Lectures, Performances, and Workshops

Kathleen Dean Moore is a philosopher, environmental advocate, and award-winning essayist, the author of books about our cultural and moral relation to the natural world - among them, Riverwalking, Holdfast, Pine Island Paradox, and Wild Comfort. In recent years, her life's work has become an all-out effort to help avert the worst consequences of climate change. With the publication of her co-edited book, Moral Ground: Ethical Action for a Planet in Peril and her new book, Great Tide Rising: Toward Clarity and Moral Courage in a Time of Planetary Change, she left her university position and began to speak across the country about the moral urgency of stopping the carbon catastrophe.

"Take Emmylou Harris's angelic/haunting voice and merge it with Bill McKibben's edgy, intelligent activism, and you have some idea of what Moore is doing...She's good medicine, and we can all use a regular dose of that." - BK Loren in VELA.

"Powerfully beautiful/beautifully powerful words." - Rebecca Wolle, teacher

"There's something so special about your presentations -- your personal warmth, your moral forthrightness, the sharp clarity of your thinking, the clear options you lay out... -- that it's little wonder people love you so much, and find your ideas so accessible and palatable. Now we just have to act on them." - Tom Kerns, Director, Environment and Human Rights Advisory

"Spectacular presentation; it was life-changing." -- Cathy Mutschler, Community Foundation of Fox Valley

Kathleen is now booking dates for 2016. If you are interested in inviting her to speak in your community, please contact her at This email address is being protected from spambots. You need JavaScript enabled to view it..

Here is full information about her currently most popular events:


"Great Tide Rising: Toward Clarity and Moral Courage in a Time of Planetary Change"
Kathleen Dean Moore

Synopsis. Even as seas rise against the shores, another great tide is beginning to rise - a tide of outrage against the pillage of the planet, a tide of commitment to justice and human rights, a swelling affirmation of moral responsibility to the future and to Earth's fullness of life. Climate change may be an economic and technological problem. But fundamentally, it is a moral problem, and it calls for a moral response.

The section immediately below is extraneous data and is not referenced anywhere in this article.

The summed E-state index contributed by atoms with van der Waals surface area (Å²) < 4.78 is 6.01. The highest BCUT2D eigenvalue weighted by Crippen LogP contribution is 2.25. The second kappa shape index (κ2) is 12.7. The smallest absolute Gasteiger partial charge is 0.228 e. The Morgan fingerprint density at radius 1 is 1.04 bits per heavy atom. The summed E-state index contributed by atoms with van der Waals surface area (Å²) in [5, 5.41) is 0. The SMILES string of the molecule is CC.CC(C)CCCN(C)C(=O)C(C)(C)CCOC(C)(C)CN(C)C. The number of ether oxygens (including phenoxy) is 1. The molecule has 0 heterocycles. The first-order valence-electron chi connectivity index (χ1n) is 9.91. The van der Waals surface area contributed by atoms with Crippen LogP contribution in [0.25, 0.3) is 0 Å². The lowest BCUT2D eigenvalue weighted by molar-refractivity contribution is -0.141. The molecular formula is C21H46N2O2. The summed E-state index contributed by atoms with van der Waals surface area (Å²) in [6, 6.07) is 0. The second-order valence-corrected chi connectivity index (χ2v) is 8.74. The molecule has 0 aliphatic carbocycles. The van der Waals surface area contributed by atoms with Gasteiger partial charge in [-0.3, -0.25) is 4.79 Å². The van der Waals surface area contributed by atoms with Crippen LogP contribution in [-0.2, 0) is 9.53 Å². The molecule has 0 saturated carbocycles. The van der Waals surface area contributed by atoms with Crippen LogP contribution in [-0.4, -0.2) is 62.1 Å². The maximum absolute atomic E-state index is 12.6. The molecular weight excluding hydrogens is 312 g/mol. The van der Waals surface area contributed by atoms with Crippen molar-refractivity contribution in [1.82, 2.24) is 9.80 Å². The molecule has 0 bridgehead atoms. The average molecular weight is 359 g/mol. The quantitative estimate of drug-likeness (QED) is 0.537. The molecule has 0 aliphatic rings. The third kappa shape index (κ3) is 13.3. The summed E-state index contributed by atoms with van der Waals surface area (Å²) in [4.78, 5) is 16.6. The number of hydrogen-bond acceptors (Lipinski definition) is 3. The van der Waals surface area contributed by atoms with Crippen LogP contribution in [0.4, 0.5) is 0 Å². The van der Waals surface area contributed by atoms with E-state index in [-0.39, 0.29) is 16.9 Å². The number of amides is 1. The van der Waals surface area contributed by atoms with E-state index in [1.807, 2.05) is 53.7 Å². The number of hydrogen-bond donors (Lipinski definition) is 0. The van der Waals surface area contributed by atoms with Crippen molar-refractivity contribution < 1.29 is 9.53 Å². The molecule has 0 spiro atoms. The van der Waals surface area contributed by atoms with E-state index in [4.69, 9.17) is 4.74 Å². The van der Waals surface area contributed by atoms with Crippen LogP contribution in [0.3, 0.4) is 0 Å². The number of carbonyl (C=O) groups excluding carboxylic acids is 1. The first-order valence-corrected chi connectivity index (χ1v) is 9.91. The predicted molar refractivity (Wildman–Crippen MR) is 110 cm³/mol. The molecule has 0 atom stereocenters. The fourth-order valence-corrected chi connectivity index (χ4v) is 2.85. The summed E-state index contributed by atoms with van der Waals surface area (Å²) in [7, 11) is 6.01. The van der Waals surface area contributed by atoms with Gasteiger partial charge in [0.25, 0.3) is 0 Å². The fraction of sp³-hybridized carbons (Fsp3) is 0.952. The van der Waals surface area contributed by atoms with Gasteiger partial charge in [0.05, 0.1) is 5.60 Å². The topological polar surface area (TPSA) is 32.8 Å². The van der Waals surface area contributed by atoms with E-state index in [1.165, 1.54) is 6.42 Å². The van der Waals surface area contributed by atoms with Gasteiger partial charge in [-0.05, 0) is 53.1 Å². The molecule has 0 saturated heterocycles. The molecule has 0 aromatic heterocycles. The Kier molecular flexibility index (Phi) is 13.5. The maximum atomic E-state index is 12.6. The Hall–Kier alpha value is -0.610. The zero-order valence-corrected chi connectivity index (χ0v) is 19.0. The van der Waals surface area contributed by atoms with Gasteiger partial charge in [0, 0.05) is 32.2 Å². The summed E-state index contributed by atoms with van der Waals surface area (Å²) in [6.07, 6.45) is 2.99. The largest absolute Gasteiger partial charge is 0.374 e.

Philosopher and nature essayist Kathleen Dean Moore takes on the essential questions: Why is it wrong to wreck the world? What is our obligation to the future? What is the transformative power of moral resolve? How can clear thinking stand against the lies and illogic that batter the chances for positive change? And always this: What stories and ideas will lift people who deeply care, inspiring them to move forward with clarity and moral courage?

What It Takes. A big room filled with caring, intelligent people. A good microphone. Travel and hotel expenses. Honorarium ($100 to $1000) depending on your organization's ability to pay.


"In a Time of Extinction, A Call to Life"
Kathleen Dean Moore and Rachelle McCabe

Synopsis. This performance piece is a stunning collaboration between essayist/activist Kathleen Dean Moore and concert pianist, Rachelle McCabe. The performance weaves the spoken word into the movements of Rachmaninoff's Variations on a Theme of Corelli. It's a sometimes thunderous, sometimes heart-aching piece, and it carries a strong message straight into the listeners' hearts - the lives on this planet are beautiful and worthy beyond measure, and we cannot, must not, destroy them at this rate and with this terrible disregard. It's a call to life, a call to reverence, and a call to action.

Link to action. We hand out a program that has, on the back, a good list of what people can DO to combat the Sixth Extinction. And we follow the performance by inviting the audience to participate in a paired discussion based on Joanna Macy's active listening. It's extra good if the lobby is filled with tables where people can sign up to become active. So the evening goes from emotional engagement to thoughtful consideration to action.

Comments. "It was truly exceptional. I had no idea what to expect...I was deeply moved by the power, eloquence, wisdom, urgency, and insight of the presentation. The synergy of the music and the reading was brilliant. Why? Because there was such integrity in the sharing of voices. The symmetry between the two of you was magnificent. The Rachmaninoff piece (and the performance) was stunning and your language (and delivery) sent me to so many different places, mainly emotional. And that's what I needed. Not another intellectual experience, but rather a revitalization of the emotional connection to the planetary emergency." - Mitch Thomashow, former President, Unity College